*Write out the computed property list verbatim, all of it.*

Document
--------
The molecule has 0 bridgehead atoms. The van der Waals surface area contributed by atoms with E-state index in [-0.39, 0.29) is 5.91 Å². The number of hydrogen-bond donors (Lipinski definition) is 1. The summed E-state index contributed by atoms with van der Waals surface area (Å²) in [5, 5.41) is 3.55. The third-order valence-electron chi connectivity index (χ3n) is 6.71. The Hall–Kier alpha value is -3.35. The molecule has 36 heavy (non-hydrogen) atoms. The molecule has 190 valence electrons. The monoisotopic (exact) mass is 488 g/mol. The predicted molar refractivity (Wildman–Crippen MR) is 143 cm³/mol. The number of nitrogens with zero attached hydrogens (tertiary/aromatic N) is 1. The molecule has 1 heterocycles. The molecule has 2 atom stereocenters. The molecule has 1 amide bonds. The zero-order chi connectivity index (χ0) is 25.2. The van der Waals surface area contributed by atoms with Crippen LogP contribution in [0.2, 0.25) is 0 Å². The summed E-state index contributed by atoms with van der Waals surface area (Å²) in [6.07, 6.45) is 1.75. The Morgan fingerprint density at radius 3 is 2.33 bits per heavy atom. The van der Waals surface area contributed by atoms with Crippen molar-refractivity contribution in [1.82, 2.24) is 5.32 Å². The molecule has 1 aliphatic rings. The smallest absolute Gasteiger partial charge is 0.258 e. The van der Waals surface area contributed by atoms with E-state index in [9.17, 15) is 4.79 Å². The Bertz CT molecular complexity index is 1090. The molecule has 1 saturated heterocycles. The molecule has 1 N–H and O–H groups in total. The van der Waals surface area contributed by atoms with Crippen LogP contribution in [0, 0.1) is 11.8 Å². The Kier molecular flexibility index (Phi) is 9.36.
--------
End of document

The molecule has 0 bridgehead atoms. The van der Waals surface area contributed by atoms with E-state index in [-0.39, 0.29) is 5.91 Å². The number of hydrogen-bond donors (Lipinski definition) is 1. The summed E-state index contributed by atoms with van der Waals surface area (Å²) in [5, 5.41) is 3.55. The third-order valence-electron chi connectivity index (χ3n) is 6.71. The Hall–Kier alpha value is -3.35. The molecule has 36 heavy (non-hydrogen) atoms. The molecule has 190 valence electrons. The monoisotopic (exact) mass is 488 g/mol. The predicted molar refractivity (Wildman–Crippen MR) is 143 cm³/mol. The number of nitrogens with zero attached hydrogens (tertiary/aromatic N) is 1. The molecule has 1 heterocycles. The molecule has 2 atom stereocenters. The molecule has 1 amide bonds. The zero-order chi connectivity index (χ0) is 25.2. The van der Waals surface area contributed by atoms with Crippen LogP contribution in [0.2, 0.25) is 0 Å². The summed E-state index contributed by atoms with van der Waals surface area (Å²) in [6.07, 6.45) is 1.75. The Morgan fingerprint density at radius 3 is 2.33 bits per heavy atom. The van der Waals surface area contributed by atoms with Crippen molar-refractivity contribution in [1.82, 2.24) is 5.32 Å². The molecule has 1 aliphatic rings. The smallest absolute Gasteiger partial charge is 0.258 e. The van der Waals surface area contributed by atoms with E-state index in [9.17, 15) is 4.79 Å². The Bertz CT molecular complexity index is 1090. The molecule has 1 saturated heterocycles. The molecule has 1 N–H and O–H groups in total. The van der Waals surface area contributed by atoms with Crippen LogP contribution in [0, 0.1) is 11.8 Å². The Kier molecular flexibility index (Phi) is 9.36.